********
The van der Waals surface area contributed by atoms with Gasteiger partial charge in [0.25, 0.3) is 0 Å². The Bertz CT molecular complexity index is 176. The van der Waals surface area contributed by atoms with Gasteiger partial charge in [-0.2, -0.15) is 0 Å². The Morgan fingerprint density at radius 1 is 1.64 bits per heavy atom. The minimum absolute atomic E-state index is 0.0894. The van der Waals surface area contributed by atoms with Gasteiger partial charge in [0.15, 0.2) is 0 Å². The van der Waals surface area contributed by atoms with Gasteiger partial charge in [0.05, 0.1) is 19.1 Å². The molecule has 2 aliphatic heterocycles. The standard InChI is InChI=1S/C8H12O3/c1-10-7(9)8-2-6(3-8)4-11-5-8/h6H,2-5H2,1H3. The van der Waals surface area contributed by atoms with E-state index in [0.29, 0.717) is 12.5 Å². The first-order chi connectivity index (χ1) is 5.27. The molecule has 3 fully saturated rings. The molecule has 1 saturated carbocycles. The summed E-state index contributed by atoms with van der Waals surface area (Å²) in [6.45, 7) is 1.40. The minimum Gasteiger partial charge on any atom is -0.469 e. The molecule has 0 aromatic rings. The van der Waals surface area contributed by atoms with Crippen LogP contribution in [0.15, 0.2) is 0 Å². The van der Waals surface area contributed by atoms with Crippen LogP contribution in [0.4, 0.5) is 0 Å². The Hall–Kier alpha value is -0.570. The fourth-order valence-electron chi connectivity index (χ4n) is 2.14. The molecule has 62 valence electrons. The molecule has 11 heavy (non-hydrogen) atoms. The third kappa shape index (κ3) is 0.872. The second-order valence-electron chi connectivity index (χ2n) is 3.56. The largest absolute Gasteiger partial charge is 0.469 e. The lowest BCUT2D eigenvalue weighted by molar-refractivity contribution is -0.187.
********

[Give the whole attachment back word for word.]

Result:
The van der Waals surface area contributed by atoms with Gasteiger partial charge in [0.25, 0.3) is 0 Å². The Bertz CT molecular complexity index is 176. The van der Waals surface area contributed by atoms with Gasteiger partial charge in [-0.2, -0.15) is 0 Å². The Morgan fingerprint density at radius 1 is 1.64 bits per heavy atom. The minimum absolute atomic E-state index is 0.0894. The van der Waals surface area contributed by atoms with Gasteiger partial charge in [0.15, 0.2) is 0 Å². The van der Waals surface area contributed by atoms with Gasteiger partial charge in [0.05, 0.1) is 19.1 Å². The molecule has 2 aliphatic heterocycles. The standard InChI is InChI=1S/C8H12O3/c1-10-7(9)8-2-6(3-8)4-11-5-8/h6H,2-5H2,1H3. The van der Waals surface area contributed by atoms with E-state index in [0.29, 0.717) is 12.5 Å². The first-order chi connectivity index (χ1) is 5.27. The molecule has 3 fully saturated rings. The molecule has 1 saturated carbocycles. The summed E-state index contributed by atoms with van der Waals surface area (Å²) in [6.45, 7) is 1.40. The minimum Gasteiger partial charge on any atom is -0.469 e. The molecule has 0 aromatic rings. The van der Waals surface area contributed by atoms with Crippen LogP contribution in [0.15, 0.2) is 0 Å². The van der Waals surface area contributed by atoms with Crippen LogP contribution in [0.4, 0.5) is 0 Å². The Hall–Kier alpha value is -0.570. The fourth-order valence-electron chi connectivity index (χ4n) is 2.14. The molecule has 62 valence electrons. The molecule has 11 heavy (non-hydrogen) atoms. The third kappa shape index (κ3) is 0.872. The second-order valence-electron chi connectivity index (χ2n) is 3.56. The largest absolute Gasteiger partial charge is 0.469 e. The lowest BCUT2D eigenvalue weighted by molar-refractivity contribution is -0.187.